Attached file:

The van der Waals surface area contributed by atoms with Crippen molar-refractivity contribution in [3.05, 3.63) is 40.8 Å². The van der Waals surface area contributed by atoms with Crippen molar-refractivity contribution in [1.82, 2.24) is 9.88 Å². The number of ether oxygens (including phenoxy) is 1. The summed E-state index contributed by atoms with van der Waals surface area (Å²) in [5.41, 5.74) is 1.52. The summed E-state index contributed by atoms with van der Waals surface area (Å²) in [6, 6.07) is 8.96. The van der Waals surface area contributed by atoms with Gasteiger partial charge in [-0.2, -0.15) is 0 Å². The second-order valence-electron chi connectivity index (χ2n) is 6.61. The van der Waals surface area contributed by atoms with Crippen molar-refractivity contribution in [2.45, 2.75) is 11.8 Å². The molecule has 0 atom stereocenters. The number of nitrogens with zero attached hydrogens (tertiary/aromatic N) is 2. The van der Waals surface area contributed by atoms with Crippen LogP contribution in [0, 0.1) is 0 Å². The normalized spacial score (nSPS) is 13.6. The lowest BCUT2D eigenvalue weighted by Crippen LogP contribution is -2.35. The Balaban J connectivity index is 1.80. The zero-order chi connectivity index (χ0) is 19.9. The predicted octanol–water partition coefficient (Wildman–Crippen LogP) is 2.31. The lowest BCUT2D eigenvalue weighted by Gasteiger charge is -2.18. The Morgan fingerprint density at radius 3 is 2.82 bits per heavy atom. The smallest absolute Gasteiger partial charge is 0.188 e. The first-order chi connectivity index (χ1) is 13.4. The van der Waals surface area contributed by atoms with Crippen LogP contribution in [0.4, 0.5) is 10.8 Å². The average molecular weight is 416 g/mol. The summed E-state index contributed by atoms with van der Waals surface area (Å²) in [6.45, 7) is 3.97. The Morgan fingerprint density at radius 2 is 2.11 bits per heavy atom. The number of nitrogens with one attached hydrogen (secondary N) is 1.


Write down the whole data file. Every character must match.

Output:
The van der Waals surface area contributed by atoms with Crippen molar-refractivity contribution in [3.05, 3.63) is 40.8 Å². The van der Waals surface area contributed by atoms with Crippen molar-refractivity contribution in [1.82, 2.24) is 9.88 Å². The number of ether oxygens (including phenoxy) is 1. The summed E-state index contributed by atoms with van der Waals surface area (Å²) in [5.41, 5.74) is 1.52. The summed E-state index contributed by atoms with van der Waals surface area (Å²) in [6, 6.07) is 8.96. The van der Waals surface area contributed by atoms with Gasteiger partial charge in [-0.2, -0.15) is 0 Å². The second-order valence-electron chi connectivity index (χ2n) is 6.61. The van der Waals surface area contributed by atoms with Crippen molar-refractivity contribution in [2.45, 2.75) is 11.8 Å². The molecule has 0 atom stereocenters. The number of nitrogens with zero attached hydrogens (tertiary/aromatic N) is 2. The van der Waals surface area contributed by atoms with Crippen LogP contribution in [0, 0.1) is 0 Å². The normalized spacial score (nSPS) is 13.6. The lowest BCUT2D eigenvalue weighted by Crippen LogP contribution is -2.35. The Balaban J connectivity index is 1.80. The zero-order chi connectivity index (χ0) is 19.9. The predicted octanol–water partition coefficient (Wildman–Crippen LogP) is 2.31. The lowest BCUT2D eigenvalue weighted by Gasteiger charge is -2.18. The Morgan fingerprint density at radius 3 is 2.82 bits per heavy atom. The smallest absolute Gasteiger partial charge is 0.188 e. The first-order chi connectivity index (χ1) is 13.4. The van der Waals surface area contributed by atoms with Crippen LogP contribution in [0.4, 0.5) is 10.8 Å². The average molecular weight is 416 g/mol. The summed E-state index contributed by atoms with van der Waals surface area (Å²) in [6.45, 7) is 3.97. The Morgan fingerprint density at radius 2 is 2.11 bits per heavy atom. The number of nitrogens with one attached hydrogen (secondary N) is 1.